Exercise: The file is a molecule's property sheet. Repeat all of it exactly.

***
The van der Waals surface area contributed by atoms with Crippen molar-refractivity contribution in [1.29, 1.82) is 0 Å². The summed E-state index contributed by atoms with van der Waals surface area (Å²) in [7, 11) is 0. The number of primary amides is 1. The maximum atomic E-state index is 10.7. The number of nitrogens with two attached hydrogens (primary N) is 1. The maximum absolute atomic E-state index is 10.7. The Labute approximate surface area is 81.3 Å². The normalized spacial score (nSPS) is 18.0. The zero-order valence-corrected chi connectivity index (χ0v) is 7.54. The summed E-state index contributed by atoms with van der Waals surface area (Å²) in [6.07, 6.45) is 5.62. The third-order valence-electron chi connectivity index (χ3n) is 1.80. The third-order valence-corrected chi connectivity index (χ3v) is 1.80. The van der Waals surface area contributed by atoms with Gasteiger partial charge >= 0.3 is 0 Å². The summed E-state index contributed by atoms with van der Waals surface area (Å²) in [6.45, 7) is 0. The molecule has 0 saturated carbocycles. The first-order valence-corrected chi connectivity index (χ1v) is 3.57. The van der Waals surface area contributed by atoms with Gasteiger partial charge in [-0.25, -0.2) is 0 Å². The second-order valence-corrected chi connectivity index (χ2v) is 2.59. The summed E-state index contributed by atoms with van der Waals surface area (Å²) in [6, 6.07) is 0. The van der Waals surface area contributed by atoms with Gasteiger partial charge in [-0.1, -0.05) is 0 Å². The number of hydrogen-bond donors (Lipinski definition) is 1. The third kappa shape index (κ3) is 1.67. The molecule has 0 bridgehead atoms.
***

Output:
The van der Waals surface area contributed by atoms with Crippen molar-refractivity contribution in [1.29, 1.82) is 0 Å². The summed E-state index contributed by atoms with van der Waals surface area (Å²) in [7, 11) is 0. The number of primary amides is 1. The maximum atomic E-state index is 10.7. The number of nitrogens with two attached hydrogens (primary N) is 1. The maximum absolute atomic E-state index is 10.7. The Labute approximate surface area is 81.3 Å². The normalized spacial score (nSPS) is 18.0. The zero-order valence-corrected chi connectivity index (χ0v) is 7.54. The summed E-state index contributed by atoms with van der Waals surface area (Å²) in [6.07, 6.45) is 5.62. The third-order valence-electron chi connectivity index (χ3n) is 1.80. The third-order valence-corrected chi connectivity index (χ3v) is 1.80. The van der Waals surface area contributed by atoms with Gasteiger partial charge >= 0.3 is 0 Å². The summed E-state index contributed by atoms with van der Waals surface area (Å²) in [6.45, 7) is 0. The molecule has 0 saturated carbocycles. The first-order valence-corrected chi connectivity index (χ1v) is 3.57. The van der Waals surface area contributed by atoms with Gasteiger partial charge in [-0.25, -0.2) is 0 Å². The second-order valence-corrected chi connectivity index (χ2v) is 2.59. The summed E-state index contributed by atoms with van der Waals surface area (Å²) in [6, 6.07) is 0. The van der Waals surface area contributed by atoms with Gasteiger partial charge in [-0.1, -0.05) is 0 Å². The number of hydrogen-bond donors (Lipinski definition) is 1. The third kappa shape index (κ3) is 1.67. The molecule has 0 bridgehead atoms.